The headline in the Toronto Star, Loblaw to pay compensation to victims of Bangladesh factory collapse, confirmed the news that I’d read earlier on twitter.
While Loblaw, the owner of the successful disposable fashion brand Joe Fresh, should be commended for its decision, it comes on the six-month anniversary of the Rana Plaza tragedy that killed 1,129 garment-factory workers.
Loblaw is following the global leadership of Associated British Foods (ABF), the owner of Primark, one of the most popular fast fashion labels in the U.K., in its offer of compensation.
In her report Tanya Talaga comments:
Since the April 24, 2013, disaster, Primark has been on the ground in Bangladesh, trying to provide some relief to garment workers. Primark developed one of the most comprehensive lists of Rana victims and offered everyone working in the building short-term compensation.
On Thursday, Primark announced it was taking further steps to offer longer-term payouts. The fashion house will compensate those who worked for New Wave Bottoms, the supplier working for Primark in the Rana Plaza.
In a statement, Primark said the compensation scheme was devised by external experts and would look at medical and vulnerability assessments. Those assessments are to be carried out by Dhaka University’s department of vulnerability studies and disaster management, university medical faculty, doctors and the firm’s union partners…
Primark’s moves in Bangladesh are being praised by labour rights advocates, who say it is well past the time for all brands to step forward and compensate.
The global leadership shown by Associated British Foods and Primark on this matter is not surprising. Primark’s actions, the result of values deeply embedded in its culture and business practices, demonstrate that its brand is in tune with the ethical concerns and beliefs of consumers today.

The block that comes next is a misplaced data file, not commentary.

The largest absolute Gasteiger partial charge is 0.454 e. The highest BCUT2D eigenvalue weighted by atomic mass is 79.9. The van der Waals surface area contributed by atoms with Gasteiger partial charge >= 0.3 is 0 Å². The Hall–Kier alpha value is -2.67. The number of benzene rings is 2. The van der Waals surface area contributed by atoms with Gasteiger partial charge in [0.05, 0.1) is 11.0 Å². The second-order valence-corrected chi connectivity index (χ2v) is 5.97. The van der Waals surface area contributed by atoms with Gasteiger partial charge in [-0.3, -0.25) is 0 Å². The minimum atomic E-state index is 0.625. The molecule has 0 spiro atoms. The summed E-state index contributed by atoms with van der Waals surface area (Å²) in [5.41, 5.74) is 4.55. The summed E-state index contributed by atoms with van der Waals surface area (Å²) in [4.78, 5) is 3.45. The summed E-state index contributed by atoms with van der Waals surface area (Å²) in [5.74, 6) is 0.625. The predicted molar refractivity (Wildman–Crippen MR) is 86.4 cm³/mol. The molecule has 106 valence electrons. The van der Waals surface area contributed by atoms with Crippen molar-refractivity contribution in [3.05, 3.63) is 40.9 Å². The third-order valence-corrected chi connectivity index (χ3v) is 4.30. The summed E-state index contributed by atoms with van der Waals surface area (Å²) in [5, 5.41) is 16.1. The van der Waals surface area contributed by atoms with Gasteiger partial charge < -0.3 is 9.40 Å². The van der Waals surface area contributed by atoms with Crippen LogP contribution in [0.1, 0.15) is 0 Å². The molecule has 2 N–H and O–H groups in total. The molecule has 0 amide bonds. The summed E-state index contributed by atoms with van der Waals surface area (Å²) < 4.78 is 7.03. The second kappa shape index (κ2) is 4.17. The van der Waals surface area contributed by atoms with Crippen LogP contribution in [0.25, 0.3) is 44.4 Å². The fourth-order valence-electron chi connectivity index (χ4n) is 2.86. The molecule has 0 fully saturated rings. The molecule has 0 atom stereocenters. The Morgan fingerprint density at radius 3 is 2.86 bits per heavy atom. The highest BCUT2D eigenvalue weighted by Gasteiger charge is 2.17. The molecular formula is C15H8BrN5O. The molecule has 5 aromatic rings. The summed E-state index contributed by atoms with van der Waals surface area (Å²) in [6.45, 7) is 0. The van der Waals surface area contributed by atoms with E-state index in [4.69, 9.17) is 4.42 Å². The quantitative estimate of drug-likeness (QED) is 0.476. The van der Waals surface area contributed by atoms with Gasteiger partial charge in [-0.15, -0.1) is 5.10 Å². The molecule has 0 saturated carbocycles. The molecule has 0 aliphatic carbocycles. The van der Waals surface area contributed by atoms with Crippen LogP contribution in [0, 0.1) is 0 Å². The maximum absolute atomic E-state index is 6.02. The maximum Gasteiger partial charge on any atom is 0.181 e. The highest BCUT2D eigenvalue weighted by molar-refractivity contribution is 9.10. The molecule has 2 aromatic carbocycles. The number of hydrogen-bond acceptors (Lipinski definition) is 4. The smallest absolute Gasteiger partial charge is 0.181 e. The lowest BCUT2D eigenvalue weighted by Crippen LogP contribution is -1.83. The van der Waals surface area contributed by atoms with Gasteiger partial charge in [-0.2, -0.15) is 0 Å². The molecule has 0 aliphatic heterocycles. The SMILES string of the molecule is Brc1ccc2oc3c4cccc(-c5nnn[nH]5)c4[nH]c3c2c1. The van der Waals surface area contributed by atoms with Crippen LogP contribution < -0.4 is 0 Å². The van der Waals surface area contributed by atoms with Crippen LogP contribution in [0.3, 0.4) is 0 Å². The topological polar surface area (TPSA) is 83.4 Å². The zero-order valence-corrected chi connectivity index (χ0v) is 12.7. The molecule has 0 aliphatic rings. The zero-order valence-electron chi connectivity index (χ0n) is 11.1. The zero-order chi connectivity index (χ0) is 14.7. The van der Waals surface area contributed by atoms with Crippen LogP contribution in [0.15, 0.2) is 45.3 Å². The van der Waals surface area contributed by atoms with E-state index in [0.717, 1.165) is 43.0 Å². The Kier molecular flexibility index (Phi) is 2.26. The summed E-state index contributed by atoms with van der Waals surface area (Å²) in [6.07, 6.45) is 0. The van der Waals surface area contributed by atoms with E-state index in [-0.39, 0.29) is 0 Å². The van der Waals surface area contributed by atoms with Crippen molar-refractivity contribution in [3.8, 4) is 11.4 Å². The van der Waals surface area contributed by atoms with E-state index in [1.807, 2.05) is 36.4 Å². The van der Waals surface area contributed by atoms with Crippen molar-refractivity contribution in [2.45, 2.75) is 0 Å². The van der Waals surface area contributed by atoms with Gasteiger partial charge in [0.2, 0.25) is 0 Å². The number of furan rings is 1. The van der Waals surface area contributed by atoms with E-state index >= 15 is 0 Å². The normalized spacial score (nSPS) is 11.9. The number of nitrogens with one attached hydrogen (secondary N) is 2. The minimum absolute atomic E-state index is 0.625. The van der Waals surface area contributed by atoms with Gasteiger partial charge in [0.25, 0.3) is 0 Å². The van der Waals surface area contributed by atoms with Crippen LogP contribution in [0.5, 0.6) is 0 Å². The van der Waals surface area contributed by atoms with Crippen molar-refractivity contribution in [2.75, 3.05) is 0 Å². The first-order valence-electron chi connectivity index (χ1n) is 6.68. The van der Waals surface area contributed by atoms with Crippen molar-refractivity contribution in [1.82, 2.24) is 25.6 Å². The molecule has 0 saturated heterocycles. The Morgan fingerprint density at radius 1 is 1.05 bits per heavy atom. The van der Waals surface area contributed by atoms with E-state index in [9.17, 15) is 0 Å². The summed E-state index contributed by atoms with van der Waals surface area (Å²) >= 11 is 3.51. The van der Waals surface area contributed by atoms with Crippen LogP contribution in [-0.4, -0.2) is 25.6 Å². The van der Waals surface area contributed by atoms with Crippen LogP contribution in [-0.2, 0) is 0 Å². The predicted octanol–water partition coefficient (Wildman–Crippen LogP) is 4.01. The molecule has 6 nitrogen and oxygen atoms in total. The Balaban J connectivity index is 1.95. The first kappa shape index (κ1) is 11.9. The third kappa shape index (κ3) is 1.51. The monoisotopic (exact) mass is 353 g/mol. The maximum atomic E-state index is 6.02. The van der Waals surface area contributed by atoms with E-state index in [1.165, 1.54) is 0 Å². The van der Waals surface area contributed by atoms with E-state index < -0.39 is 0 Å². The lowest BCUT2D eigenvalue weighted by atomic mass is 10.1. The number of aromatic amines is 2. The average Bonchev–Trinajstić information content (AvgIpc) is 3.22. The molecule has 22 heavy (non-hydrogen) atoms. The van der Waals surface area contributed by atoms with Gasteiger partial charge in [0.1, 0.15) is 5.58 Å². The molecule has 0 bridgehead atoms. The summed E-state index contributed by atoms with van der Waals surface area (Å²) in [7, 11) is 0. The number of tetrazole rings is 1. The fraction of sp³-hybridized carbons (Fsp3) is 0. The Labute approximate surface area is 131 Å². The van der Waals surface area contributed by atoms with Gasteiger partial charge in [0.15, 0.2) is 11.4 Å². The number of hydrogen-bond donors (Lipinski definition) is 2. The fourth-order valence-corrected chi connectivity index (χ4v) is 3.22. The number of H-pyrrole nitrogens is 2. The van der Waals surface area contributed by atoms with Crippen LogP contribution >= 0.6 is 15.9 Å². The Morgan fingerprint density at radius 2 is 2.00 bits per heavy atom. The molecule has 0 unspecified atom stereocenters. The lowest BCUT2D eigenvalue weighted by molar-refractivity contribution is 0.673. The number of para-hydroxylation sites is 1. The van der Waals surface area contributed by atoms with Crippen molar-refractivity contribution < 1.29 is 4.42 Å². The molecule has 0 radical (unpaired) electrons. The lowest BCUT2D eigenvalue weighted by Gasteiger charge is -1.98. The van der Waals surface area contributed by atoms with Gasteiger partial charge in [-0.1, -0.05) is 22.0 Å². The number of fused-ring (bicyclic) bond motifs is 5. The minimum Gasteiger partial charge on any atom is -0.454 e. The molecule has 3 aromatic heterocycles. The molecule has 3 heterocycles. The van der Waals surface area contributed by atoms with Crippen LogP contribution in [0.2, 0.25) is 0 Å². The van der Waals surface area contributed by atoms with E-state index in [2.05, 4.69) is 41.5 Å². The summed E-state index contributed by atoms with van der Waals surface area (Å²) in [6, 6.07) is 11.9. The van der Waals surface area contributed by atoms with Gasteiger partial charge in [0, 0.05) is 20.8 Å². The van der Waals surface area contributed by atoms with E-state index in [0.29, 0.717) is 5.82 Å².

Even a cursory glance at the Primark Ethical Trading page on its website makes manifest why Primark would act in the manner in which it did.
Primark is a subsidiary company within Associated British Foods (ABF), and as part of the ABF family we share its core values: taking care of our people, being good neighbours, and fostering ethical business relationships.
We also share the group’s overriding principles in relation to human rights, employment conditions, business practices and engagement with suppliers and stakeholders.
As an international business with a global supply chain and a growing retail base, we believe that business has a responsibility to act and trade ethically, and that by doing so, it can be a force for good.
Our business directly contributes to the employment of more than 700,000 workers across three continents and ensuring that their rights are respected is key to our continued growth.
Like most high street retailers, Primark sources the majority of its products from countries overseas such as India, China, Bangladesh, Vietnam and Turkey. We have approximately 700 first-tier suppliers who produce goods to our specification and design.
We do not own the companies or factories that produce our goods, but we do have a responsibility to the workers in those factories, to our customers and shareholders, to ensure that our products are made in good working conditions.
Global leaders assert their positions publicly and unambiguously
Contrast Primark’s clear and transparent position with what Joseph Mimran, creator and Creative Director of Joe Fresh, said in a recent interview.
In his review of the Joe Fresh line at the, World Mastercard Toronto Fashion Week, a day earlier, Tony Wong reports on his interview with Mimran: